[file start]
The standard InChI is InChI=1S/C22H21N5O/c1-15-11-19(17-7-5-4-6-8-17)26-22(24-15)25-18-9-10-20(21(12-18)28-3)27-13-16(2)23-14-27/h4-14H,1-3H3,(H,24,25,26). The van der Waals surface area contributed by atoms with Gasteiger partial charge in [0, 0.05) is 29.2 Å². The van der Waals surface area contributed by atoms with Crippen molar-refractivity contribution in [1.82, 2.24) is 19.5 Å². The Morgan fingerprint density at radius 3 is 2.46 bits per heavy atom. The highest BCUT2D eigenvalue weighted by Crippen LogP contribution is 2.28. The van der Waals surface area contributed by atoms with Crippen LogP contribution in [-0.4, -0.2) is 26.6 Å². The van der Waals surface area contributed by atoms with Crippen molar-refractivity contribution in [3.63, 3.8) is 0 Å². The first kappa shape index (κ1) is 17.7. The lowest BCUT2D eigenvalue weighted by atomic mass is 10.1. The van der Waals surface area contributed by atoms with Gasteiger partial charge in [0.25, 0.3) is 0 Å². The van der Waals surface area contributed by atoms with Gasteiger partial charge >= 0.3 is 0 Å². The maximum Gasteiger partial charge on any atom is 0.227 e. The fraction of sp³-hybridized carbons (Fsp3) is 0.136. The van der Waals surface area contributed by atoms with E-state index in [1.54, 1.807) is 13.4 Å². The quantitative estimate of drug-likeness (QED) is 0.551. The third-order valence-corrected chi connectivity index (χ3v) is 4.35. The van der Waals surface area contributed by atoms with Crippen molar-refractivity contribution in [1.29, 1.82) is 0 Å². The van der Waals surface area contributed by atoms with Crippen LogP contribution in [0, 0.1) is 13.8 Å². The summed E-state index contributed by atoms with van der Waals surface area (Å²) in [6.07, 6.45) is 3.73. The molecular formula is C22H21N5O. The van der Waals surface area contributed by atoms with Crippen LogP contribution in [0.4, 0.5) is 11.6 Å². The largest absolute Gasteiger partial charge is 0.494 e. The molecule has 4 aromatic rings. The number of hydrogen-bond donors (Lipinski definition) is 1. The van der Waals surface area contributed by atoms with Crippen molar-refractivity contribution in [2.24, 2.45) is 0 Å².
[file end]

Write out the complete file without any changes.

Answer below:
The standard InChI is InChI=1S/C22H21N5O/c1-15-11-19(17-7-5-4-6-8-17)26-22(24-15)25-18-9-10-20(21(12-18)28-3)27-13-16(2)23-14-27/h4-14H,1-3H3,(H,24,25,26). The van der Waals surface area contributed by atoms with Gasteiger partial charge in [0, 0.05) is 29.2 Å². The van der Waals surface area contributed by atoms with Crippen molar-refractivity contribution in [1.82, 2.24) is 19.5 Å². The Morgan fingerprint density at radius 3 is 2.46 bits per heavy atom. The highest BCUT2D eigenvalue weighted by Crippen LogP contribution is 2.28. The van der Waals surface area contributed by atoms with Crippen LogP contribution in [-0.4, -0.2) is 26.6 Å². The van der Waals surface area contributed by atoms with Crippen molar-refractivity contribution in [3.63, 3.8) is 0 Å². The first kappa shape index (κ1) is 17.7. The lowest BCUT2D eigenvalue weighted by atomic mass is 10.1. The van der Waals surface area contributed by atoms with Gasteiger partial charge in [0.25, 0.3) is 0 Å². The van der Waals surface area contributed by atoms with Gasteiger partial charge >= 0.3 is 0 Å². The maximum Gasteiger partial charge on any atom is 0.227 e. The fraction of sp³-hybridized carbons (Fsp3) is 0.136. The van der Waals surface area contributed by atoms with E-state index in [1.54, 1.807) is 13.4 Å². The quantitative estimate of drug-likeness (QED) is 0.551. The third-order valence-corrected chi connectivity index (χ3v) is 4.35. The van der Waals surface area contributed by atoms with Crippen molar-refractivity contribution in [1.29, 1.82) is 0 Å². The van der Waals surface area contributed by atoms with Crippen LogP contribution in [0, 0.1) is 13.8 Å². The summed E-state index contributed by atoms with van der Waals surface area (Å²) in [6.07, 6.45) is 3.73. The molecular formula is C22H21N5O. The van der Waals surface area contributed by atoms with Crippen LogP contribution in [0.4, 0.5) is 11.6 Å². The largest absolute Gasteiger partial charge is 0.494 e. The molecule has 4 aromatic rings. The number of hydrogen-bond donors (Lipinski definition) is 1. The van der Waals surface area contributed by atoms with Crippen molar-refractivity contribution in [2.24, 2.45) is 0 Å².